One of the things that Charlie Duelfer talked about was that he was surprised of the level of intimidation he found amongst people who should know about weapons and their fear of talking about them because they don't want to be killed.
You know, there's this kind of -- there's a terror still in the soul of some of the people in Iraq.
They're worried about getting killed, and therefore they're not going to talk. But it'll all settle out, John. We'll find out the truth about the weapons at some point in time.
However, the fact that he had the capacity to make them bothers me today just like it would have bothered me then. He's a dangerous man. He's a man who actually not only had weapons of mass destruction -- the reason I can say that with certainty is because he used them.
And I have no doubt in my mind that he would like to have inflicted harm, or paid people to inflict harm, or trained people to inflict harm, on America, because he hated us.
I hope -- I don't want to sound like I have made no mistakes. I'm confident I have. I just haven't -- you just put me under the spot here, and maybe I'm not as quick on my feet as I should be in coming up with one.
From The Caine Mutiny, by Herman Wouk
The lawyer's blues were rumpled and baggy, and his walk was not of the steadiest, but nobody at the table was in a condition to notice. He came to the head of the table and stood stupidly, resting a hand on the empty chair, looking around slack-mouthed. "party's pretty far along, hey" he said, as wine splashed in a dozen glasses and all the officers shouted greetings. Keefer made his glass ring with a knife.
"All right, quiet, you drunken mutineers. A toast, I say!" He lifted his glass high. "To Lieutenant Barney Greenwald--a Cicero with two stripes--a Darrow with winces--the terror of judge advocates--the rescuer of the oppressed and the downtrodden--the forensic St. George who slew with his redoubtable tongue that most horrible of dragons--Old Yellowstain!"
They all cheered; they all drank; they sang "For He's a Jolly Good Fellow" in bellowing discords. The lawyer stood, pallid and skinny, his mouth foolishly twitching in momentary grins. "Speech! Speech!" said Keefer, clapping his hands and dropping into his chair, and everybody took up the cry and the applause.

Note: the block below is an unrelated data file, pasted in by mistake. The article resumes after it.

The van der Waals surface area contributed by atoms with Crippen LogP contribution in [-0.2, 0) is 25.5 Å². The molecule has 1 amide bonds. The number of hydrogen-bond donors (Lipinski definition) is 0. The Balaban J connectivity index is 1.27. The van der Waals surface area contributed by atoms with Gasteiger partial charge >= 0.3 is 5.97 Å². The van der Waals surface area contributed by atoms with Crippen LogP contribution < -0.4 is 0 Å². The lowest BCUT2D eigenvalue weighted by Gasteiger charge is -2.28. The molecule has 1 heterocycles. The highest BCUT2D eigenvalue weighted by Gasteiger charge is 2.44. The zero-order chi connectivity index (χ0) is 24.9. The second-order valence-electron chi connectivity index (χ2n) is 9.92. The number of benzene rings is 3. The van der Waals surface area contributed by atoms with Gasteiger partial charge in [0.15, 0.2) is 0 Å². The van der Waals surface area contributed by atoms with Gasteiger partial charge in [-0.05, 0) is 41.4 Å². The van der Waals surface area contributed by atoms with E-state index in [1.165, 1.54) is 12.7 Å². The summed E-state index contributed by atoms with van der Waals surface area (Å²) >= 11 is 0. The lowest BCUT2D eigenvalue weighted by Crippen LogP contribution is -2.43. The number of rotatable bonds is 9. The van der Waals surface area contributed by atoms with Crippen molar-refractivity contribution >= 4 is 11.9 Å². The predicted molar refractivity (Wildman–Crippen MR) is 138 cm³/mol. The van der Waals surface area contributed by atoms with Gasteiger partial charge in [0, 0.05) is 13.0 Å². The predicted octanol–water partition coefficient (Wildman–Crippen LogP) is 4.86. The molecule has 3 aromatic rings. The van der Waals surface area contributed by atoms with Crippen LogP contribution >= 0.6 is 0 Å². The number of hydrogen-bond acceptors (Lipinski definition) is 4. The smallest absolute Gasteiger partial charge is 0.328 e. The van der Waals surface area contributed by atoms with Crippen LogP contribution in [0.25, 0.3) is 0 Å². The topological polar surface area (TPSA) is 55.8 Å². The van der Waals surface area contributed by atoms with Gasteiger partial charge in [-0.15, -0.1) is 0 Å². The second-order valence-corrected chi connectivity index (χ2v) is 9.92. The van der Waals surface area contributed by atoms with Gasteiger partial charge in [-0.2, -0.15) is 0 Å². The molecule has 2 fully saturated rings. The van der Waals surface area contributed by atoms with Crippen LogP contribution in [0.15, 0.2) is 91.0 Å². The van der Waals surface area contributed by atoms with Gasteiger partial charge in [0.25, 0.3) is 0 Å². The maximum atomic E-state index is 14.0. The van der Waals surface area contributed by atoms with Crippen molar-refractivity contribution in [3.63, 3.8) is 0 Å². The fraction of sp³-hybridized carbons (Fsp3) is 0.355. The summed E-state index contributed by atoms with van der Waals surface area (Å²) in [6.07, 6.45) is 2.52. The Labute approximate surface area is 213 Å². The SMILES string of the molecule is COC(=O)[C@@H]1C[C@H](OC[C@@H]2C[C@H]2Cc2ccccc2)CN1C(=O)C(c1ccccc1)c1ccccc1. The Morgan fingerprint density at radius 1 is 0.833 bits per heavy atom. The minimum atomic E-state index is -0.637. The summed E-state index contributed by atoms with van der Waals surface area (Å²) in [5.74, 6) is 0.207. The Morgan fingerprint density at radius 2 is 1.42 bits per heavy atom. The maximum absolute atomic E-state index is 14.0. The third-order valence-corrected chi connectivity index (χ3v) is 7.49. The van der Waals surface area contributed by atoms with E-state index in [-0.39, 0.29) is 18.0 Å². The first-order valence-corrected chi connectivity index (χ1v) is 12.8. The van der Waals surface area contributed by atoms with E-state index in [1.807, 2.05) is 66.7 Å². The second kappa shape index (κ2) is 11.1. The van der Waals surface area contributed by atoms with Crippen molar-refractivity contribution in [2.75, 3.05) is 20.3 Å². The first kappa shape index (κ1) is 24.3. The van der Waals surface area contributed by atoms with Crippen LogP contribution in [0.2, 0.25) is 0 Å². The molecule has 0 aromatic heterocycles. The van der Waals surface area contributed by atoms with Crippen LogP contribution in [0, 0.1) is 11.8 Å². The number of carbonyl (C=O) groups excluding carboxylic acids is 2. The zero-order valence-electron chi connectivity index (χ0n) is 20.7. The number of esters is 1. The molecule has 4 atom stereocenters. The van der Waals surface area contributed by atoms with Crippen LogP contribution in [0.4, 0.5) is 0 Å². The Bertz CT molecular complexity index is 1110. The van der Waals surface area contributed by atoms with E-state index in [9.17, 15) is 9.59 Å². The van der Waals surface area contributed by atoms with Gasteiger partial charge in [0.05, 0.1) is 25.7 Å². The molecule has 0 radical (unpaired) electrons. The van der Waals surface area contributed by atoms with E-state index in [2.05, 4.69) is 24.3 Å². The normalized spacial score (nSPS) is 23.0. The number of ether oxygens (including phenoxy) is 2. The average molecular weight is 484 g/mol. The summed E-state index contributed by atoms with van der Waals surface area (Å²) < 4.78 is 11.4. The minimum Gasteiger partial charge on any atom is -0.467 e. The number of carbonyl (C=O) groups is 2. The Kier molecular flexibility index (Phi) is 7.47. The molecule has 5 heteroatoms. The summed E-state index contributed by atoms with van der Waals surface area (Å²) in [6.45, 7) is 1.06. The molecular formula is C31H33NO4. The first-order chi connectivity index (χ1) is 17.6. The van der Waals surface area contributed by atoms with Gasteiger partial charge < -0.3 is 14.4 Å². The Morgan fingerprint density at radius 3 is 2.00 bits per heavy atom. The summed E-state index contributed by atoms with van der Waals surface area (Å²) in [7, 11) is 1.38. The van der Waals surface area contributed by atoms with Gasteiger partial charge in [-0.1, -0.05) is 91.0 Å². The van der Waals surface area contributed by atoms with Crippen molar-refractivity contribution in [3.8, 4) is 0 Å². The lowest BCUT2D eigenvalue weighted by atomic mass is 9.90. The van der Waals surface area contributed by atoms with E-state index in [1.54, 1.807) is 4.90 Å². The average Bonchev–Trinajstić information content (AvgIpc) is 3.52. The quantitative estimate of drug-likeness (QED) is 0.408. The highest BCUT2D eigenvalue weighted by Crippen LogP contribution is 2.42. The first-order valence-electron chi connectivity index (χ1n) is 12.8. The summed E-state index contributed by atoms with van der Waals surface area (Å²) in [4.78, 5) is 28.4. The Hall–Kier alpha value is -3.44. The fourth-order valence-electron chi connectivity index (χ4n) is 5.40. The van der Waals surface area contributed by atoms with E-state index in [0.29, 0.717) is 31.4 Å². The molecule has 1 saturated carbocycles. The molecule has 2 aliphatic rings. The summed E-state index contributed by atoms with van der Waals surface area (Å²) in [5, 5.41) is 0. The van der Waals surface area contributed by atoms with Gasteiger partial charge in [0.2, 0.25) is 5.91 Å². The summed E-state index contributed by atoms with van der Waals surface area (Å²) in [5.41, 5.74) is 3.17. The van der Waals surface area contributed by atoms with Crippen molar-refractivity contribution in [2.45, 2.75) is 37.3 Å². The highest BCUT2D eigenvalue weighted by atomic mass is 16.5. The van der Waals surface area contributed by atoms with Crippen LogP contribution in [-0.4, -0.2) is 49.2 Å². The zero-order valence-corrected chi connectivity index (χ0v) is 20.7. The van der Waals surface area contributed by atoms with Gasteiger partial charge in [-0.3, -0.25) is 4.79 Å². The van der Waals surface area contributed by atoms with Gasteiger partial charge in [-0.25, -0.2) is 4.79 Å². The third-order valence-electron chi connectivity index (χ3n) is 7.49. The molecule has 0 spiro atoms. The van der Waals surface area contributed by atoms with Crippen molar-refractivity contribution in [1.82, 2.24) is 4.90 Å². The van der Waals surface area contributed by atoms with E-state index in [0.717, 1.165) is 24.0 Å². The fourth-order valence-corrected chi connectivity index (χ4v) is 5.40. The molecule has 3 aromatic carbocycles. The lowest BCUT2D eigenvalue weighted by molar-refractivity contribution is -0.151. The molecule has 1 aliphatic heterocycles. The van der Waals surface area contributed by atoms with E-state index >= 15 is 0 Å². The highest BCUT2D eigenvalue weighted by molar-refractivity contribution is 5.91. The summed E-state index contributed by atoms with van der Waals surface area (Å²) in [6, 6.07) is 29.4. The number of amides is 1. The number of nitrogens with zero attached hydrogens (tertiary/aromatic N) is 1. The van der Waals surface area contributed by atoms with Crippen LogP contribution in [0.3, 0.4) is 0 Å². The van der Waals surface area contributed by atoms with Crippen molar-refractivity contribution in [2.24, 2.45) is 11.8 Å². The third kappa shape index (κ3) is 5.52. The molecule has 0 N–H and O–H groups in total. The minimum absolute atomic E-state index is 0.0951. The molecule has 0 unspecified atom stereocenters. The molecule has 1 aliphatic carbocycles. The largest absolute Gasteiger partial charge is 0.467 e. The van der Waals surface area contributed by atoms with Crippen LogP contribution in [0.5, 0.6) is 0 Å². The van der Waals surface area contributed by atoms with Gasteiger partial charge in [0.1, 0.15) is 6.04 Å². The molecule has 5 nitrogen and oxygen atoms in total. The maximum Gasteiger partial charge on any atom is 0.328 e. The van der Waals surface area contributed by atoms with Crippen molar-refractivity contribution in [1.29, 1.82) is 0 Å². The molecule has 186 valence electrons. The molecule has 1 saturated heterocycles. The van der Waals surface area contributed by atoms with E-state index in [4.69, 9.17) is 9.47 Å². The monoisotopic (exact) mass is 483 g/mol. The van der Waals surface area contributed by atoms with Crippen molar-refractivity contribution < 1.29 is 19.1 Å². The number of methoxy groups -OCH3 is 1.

"No, no," Greenwald mumbled, but in a moment he was standing alone, and all the faces at the table were turned to him. The party settled into expectant quiet. "I'm drunker'n any of you," he said. "I've been out drinking with the judge advocate--trying to get him to take back some of the dirty names he called me--finally got him to shake hands on the ninth whisky sour--maybe the tenth--"
"That's good," Maryk said. "Challee's a decent guy--"
"Had to talk loud 'n' fast, Steve--I played pretty dirty pool, you know, in court--poor jack, he made a wonderful argument. Multitudes, Multitudes, hey," He peered blearingly at the cake. "Well, I guess I ought to return the celebrated author's toast, at that." He fumbled at a bottle and sloshed wine into a class and all over his hands. "Biblical title of course. Can't do better for a war book. I assume you gave the Navy a good pasting?"
"I don't think Public Relations would clear it, at any rate," the novelist said, grinning.
"Fine. Someone should show up these stodgy, stupid Prussians."
Greenwald weaved and grabbed at the chair. "I told you I'm pretty far along--I'll get to my speech yet, don't worry--Wanna know' about the book first. Who's the hero, you?"
"Well, any resemblance, you know, is purely accidental--"
"Course I'm warped," said Greenwald, "and I'm drunk, but it suddenly seems to me that if I wrote a war novel I'd try to make a hero out of Old Yellowstain." Jorgensen whooped loudly, but nobody else laughed, and the ensign subsided, goggling around. "No, I'm serious, I would. Tell you why, Tell you how I'm warped. I'm a Jew, guess most of you know that. Name's Greenwald, kind of look like one, and I sure am one, from way back. Jack Challee said I used smart Jew-lawyer tactics--course he took it back, apologized, after I told him a few things he didn't know-- Well, anyway...The reason I'd make Old Yellowstain a hero is on account of my mother, little gray-headed Jewish lady, fat, looks a lot like Mrs. Maryk here, meaning no offense."
He actually said "offensh." His speech was halting and blurry. He was gripping the spilling glass tightly The scars On his hand made red rims around the bluish grafted skin.
"Well, sure, you guys all have mothers, but they wouldn't be in the same bad shape mine would if we'd of lost this war, which of course we aren't, we've won the damn thing by now. See, the Germans aren't kidding about the Jew. They're cooking us down to soap over there. They think we're vermin and should be terminated and our corpses turned into something useful. Granting the premise--being warped, I don't, but granting the premise, soap is as good an idea as any. But I just can't cotton to the idea of my mom melted down into a bar of soap. I had an uncle and an aunt in Cracow, who are soap now, but that's different, I never saw my uncle and aunt, just saw letters in Jewish from them, ever since I was a kid, but I can't read Jewish." but never could read them. Jew, but I can't read Jewish.